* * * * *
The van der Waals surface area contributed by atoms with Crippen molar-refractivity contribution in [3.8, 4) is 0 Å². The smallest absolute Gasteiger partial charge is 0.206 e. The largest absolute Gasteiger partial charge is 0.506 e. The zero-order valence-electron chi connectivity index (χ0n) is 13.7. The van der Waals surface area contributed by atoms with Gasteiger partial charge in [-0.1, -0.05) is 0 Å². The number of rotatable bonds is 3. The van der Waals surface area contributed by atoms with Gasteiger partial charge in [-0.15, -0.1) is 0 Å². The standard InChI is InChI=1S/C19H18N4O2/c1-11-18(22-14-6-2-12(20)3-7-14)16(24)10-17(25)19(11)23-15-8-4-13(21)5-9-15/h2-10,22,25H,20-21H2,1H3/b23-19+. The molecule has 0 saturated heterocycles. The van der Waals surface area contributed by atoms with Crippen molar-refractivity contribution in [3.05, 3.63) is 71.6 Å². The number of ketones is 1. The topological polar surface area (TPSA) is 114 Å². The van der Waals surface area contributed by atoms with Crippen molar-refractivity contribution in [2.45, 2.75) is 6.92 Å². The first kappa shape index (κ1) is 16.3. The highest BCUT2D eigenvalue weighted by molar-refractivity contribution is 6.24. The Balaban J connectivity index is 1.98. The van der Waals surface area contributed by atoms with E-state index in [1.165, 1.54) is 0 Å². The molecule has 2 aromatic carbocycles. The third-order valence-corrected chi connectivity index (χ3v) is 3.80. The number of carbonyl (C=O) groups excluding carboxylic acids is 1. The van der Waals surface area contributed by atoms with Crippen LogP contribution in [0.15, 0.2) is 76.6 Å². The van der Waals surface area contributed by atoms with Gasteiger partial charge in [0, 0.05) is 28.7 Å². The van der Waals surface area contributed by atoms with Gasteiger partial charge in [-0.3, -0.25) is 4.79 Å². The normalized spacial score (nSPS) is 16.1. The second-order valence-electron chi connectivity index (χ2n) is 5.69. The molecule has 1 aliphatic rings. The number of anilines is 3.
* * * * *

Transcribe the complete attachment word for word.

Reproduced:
The van der Waals surface area contributed by atoms with Crippen molar-refractivity contribution in [3.8, 4) is 0 Å². The smallest absolute Gasteiger partial charge is 0.206 e. The largest absolute Gasteiger partial charge is 0.506 e. The zero-order valence-electron chi connectivity index (χ0n) is 13.7. The van der Waals surface area contributed by atoms with Gasteiger partial charge in [-0.1, -0.05) is 0 Å². The number of rotatable bonds is 3. The van der Waals surface area contributed by atoms with Gasteiger partial charge in [-0.15, -0.1) is 0 Å². The standard InChI is InChI=1S/C19H18N4O2/c1-11-18(22-14-6-2-12(20)3-7-14)16(24)10-17(25)19(11)23-15-8-4-13(21)5-9-15/h2-10,22,25H,20-21H2,1H3/b23-19+. The molecule has 0 saturated heterocycles. The van der Waals surface area contributed by atoms with Crippen molar-refractivity contribution in [3.05, 3.63) is 71.6 Å². The number of ketones is 1. The topological polar surface area (TPSA) is 114 Å². The van der Waals surface area contributed by atoms with Crippen molar-refractivity contribution in [2.45, 2.75) is 6.92 Å². The first kappa shape index (κ1) is 16.3. The highest BCUT2D eigenvalue weighted by molar-refractivity contribution is 6.24. The Balaban J connectivity index is 1.98. The van der Waals surface area contributed by atoms with E-state index in [1.165, 1.54) is 0 Å². The molecule has 2 aromatic carbocycles. The third-order valence-corrected chi connectivity index (χ3v) is 3.80. The number of carbonyl (C=O) groups excluding carboxylic acids is 1. The van der Waals surface area contributed by atoms with Crippen LogP contribution in [0.15, 0.2) is 76.6 Å². The van der Waals surface area contributed by atoms with Gasteiger partial charge in [0, 0.05) is 28.7 Å². The van der Waals surface area contributed by atoms with Gasteiger partial charge in [-0.3, -0.25) is 4.79 Å². The normalized spacial score (nSPS) is 16.1. The second-order valence-electron chi connectivity index (χ2n) is 5.69. The molecule has 1 aliphatic rings. The number of anilines is 3.